Monday, February 2, 2015

Media Monday

Welcome to February 2015
February in the 1850s resembled the same activities that took place in January.
Winter activities on the farm basically sum up to doing everything that many people were much to busy to take care of during the spring, summer and fall months!
The warmer seasons were always more productive on a farm and therefore, some things would get pushed aside until winter.
One such thing usually pertained to fixing fences, buildings and the home.
A popular winter activity included stock-proofing the fields. This meant ensuring that the livestock could not escape the fields themselves which allowed for farmers to release their livestock onto harvested fields. The remaining crop shreds left in the fields could provide the livestock with forage for part of the winter months before hay and feed needed to be supplied as well.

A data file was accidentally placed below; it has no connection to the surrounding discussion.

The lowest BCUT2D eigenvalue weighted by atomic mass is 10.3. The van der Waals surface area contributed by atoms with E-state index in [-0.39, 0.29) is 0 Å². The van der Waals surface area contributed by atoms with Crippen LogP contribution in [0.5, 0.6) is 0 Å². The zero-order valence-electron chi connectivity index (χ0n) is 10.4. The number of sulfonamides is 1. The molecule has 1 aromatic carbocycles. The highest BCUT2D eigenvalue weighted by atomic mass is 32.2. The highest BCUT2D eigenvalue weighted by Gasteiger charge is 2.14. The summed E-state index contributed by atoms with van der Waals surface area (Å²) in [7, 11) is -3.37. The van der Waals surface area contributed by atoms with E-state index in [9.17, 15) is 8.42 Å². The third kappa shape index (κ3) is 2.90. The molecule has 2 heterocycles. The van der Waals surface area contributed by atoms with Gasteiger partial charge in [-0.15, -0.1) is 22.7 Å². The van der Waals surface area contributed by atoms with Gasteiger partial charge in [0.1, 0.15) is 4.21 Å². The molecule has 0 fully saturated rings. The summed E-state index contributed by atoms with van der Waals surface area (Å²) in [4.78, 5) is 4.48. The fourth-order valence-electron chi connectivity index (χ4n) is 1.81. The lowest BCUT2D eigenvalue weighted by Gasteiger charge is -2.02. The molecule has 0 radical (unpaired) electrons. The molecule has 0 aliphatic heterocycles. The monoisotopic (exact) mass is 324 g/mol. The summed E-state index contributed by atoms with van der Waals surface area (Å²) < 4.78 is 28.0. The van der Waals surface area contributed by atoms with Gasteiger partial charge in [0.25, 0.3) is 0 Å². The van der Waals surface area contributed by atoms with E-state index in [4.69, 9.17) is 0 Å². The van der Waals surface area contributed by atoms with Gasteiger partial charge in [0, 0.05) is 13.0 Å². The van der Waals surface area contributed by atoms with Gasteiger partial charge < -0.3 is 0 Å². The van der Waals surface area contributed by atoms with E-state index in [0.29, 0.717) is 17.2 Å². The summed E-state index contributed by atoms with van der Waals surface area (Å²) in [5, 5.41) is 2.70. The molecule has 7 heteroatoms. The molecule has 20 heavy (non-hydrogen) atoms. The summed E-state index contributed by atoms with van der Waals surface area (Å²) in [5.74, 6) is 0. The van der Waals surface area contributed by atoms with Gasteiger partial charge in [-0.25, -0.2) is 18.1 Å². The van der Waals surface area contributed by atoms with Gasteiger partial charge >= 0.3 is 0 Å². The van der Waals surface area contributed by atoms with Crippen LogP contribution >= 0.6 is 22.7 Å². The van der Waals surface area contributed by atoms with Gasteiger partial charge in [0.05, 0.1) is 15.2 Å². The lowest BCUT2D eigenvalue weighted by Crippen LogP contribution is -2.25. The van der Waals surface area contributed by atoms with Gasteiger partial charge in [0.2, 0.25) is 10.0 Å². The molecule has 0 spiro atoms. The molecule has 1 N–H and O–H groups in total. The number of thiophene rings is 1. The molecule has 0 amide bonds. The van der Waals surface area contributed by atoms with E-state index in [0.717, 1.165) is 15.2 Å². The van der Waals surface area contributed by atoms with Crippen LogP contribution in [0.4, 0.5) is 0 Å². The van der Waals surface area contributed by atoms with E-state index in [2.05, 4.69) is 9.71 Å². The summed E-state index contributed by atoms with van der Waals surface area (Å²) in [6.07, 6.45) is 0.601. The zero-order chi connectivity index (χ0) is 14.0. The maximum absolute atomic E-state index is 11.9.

Another activity included making post and rail fences - the posts would need to be implanted in the ground before the frost got too deep but the rails could be installed during the winter months.
Lastly, a rather important winter practice was called coppicing - which basically means woodland management. Farmers would tend to their woodlands during the winter months and this would then allow for lumber for buildings and fences to be provided. Coppicing also provided the farmer with their supply of firewood for the winter months. The main source of heat for pioneer houses was the fireplaces and therefore an ample amount of wood was necessary. Having had to clear the land completely upon settling in this area - many pioneers had an 'unlimited' supply of woodlands surrounding their farms.

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